Shrimp & gritsPosted: March 12, 2012 Filed under: food | Tags: berry desserts, Chambord, shrimp & grits, southern comfort food, trifle, whipped cream 10 Comments
I’m not feeling very bloggy today, probably because I’m feeling just plain awful from the naughty sinus fairy who’s been visiting me the last few nights. Instead of leaving little trinkets under my pillow, this fairy jacks up my sinus tissue so it’s swollen and painful, and she blows a bunch of hot air into my forehead and eye sockets so I feel lots of pressure there. To add insult to injury, she also concocts some thick, nasty gunk to drip down the back of my throat, and for a little bonus, she saps all my energy, too.
I hate her.
Instead of waxing poetic about any number of topics, as is my habit in this space most days, I’m going to give you my recipe for shrimp & grits. I made it Saturday night, and it was scrumptious. If you’re not from the South and not familiar with grits, I’m so sorry, honey-child. It’s high time you made yourself familiar with grits. Because I’m feeling nice, despite that bitchy sinus fairy, I’ll throw in my new favorite dessert recipe, too, with thanks to Debbie C for introducing me to this little bit of yumminess.
Shrimp & Grits:
- 1 1/2 pound shrimp (at least 26-30 count), peeled & deveined and preferably from the warm waters of the Gulf coast
- juice of 1 lemon
- Tabasco sauce
- 1 1/3 teaspoons salt
- 1 1/2 cups grits, preferably stone-ground and not quick or instant
- 1 bunch green onions, white parts finely chopped and green parts diced (keep them separate)
- 2 garlic cloves, minced
- 2 Tablespoons flour
- 1 cup chicken or veggie stock
- 2 T unsalted butter
- 1 cup cheddar cheese, diced or grated
Combine shrimp, lemon juice, and several big shakes of Tabasco. Let sit while you prepare the grits.
Make the grits in a large, heavy pot. Bring 6 cups water to a boil, along with a teaspoon of salt. Whisk in the grits a little at a time, being careful to watch that they don’t bubble up and boil over. After all the grits are in, lower the heat to a simmer and cook 30-40 minutes, stirring often, until they’re tender. If you have to use quick or instant grits, follow the package directions but plan to add an extra pat of butter to make them taste creamier.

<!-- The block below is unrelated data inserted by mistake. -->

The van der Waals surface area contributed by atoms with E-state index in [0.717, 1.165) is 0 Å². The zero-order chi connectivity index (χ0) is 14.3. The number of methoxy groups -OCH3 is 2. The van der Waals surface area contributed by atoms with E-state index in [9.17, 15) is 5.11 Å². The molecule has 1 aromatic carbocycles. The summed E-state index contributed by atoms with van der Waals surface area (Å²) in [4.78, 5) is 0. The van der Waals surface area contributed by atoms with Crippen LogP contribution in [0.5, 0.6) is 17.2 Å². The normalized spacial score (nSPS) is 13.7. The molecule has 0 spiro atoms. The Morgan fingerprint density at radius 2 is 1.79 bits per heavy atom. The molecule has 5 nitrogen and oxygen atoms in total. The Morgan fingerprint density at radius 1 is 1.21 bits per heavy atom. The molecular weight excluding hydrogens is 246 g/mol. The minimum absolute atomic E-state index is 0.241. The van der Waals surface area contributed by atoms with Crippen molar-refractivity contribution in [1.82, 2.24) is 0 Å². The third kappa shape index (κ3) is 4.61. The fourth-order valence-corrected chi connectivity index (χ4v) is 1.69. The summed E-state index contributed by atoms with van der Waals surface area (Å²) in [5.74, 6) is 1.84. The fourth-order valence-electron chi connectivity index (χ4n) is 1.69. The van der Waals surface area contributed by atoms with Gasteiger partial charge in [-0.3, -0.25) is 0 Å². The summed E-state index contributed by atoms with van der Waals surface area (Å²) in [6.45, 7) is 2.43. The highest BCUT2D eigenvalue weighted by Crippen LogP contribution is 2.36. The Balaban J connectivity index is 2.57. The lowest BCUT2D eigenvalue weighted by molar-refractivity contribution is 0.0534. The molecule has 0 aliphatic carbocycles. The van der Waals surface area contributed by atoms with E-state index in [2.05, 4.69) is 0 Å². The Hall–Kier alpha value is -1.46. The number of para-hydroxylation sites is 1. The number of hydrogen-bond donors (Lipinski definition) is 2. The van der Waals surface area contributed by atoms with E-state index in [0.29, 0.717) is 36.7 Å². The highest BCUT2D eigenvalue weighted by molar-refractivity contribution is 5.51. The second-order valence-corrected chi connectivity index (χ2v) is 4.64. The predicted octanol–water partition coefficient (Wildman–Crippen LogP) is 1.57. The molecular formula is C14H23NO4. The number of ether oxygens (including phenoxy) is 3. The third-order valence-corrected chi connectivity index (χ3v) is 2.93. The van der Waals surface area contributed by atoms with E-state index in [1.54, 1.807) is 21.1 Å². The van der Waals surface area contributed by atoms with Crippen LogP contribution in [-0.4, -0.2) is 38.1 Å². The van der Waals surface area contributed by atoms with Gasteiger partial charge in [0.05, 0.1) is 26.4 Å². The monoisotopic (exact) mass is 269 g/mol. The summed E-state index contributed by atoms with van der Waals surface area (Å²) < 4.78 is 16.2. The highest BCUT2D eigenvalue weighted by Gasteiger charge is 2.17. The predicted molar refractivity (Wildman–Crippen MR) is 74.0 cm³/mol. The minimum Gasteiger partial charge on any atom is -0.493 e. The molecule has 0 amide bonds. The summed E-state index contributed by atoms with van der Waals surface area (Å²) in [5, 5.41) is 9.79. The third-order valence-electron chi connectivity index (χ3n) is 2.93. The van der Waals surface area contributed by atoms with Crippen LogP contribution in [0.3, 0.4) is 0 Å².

While the grits cook, make the gravy: heat a tablespoon of olive oil in a skillet over medium-high heat and add the white parts of the green onion. Saute until soft, about 3 minutes, then add the green parts. Sprinkle the flour over, stir, and cook for about 5 minutes until the flour browns a little but don’t let it burn. Stir in the stock and 1/3 t. salt. Whisk until smooth and slightly thick. Add shrimp and saute until shrimp turn pink, about 5 minutes. Don’t cook too long, though, or they will get tough.
Add a splash of Tabasco to the cooked grits, along with the butter and cheese. Stir well so cheese melts. Serve a pile of grits on a plate, top with shrimp & gravy. At this point the room will go quiet except for the sounds of “mmmmmmm” coming from your guests.
Dessert: not sure what the name of this is, but it’s similar to trifle, except that the cake is soaked in liquor instead of pudding (quite the trade-off, in my mind). It’s so easy, yet so good.
Here are your ingredients:
- an angel food cake, cut into bite-sized pieces
- Chambord (raspberry-flavored liqueur)
- a pint of whipping cream
- a few tablespoons powdered sugar
- assorted berries (I used a pound of halved strawberries, 2 pints of blackberries, and a pint of raspberries)
Sprinkle the Chambord over the cake bits. Don’t be shy; dousing is ok. Rumor was that the pastry chef was quite liberal with the booze last time around and everything turned out fine. Toss to coat.
Whip the cream with a mixer, adding a tablespoon of powdered sugar at a time, until still peaks form and it is sweet enough for ya.
Layer the cake bits, berries, and whipped cream in a large bowl (a clear, footed trifle bowl is pretty but not required). Dig in.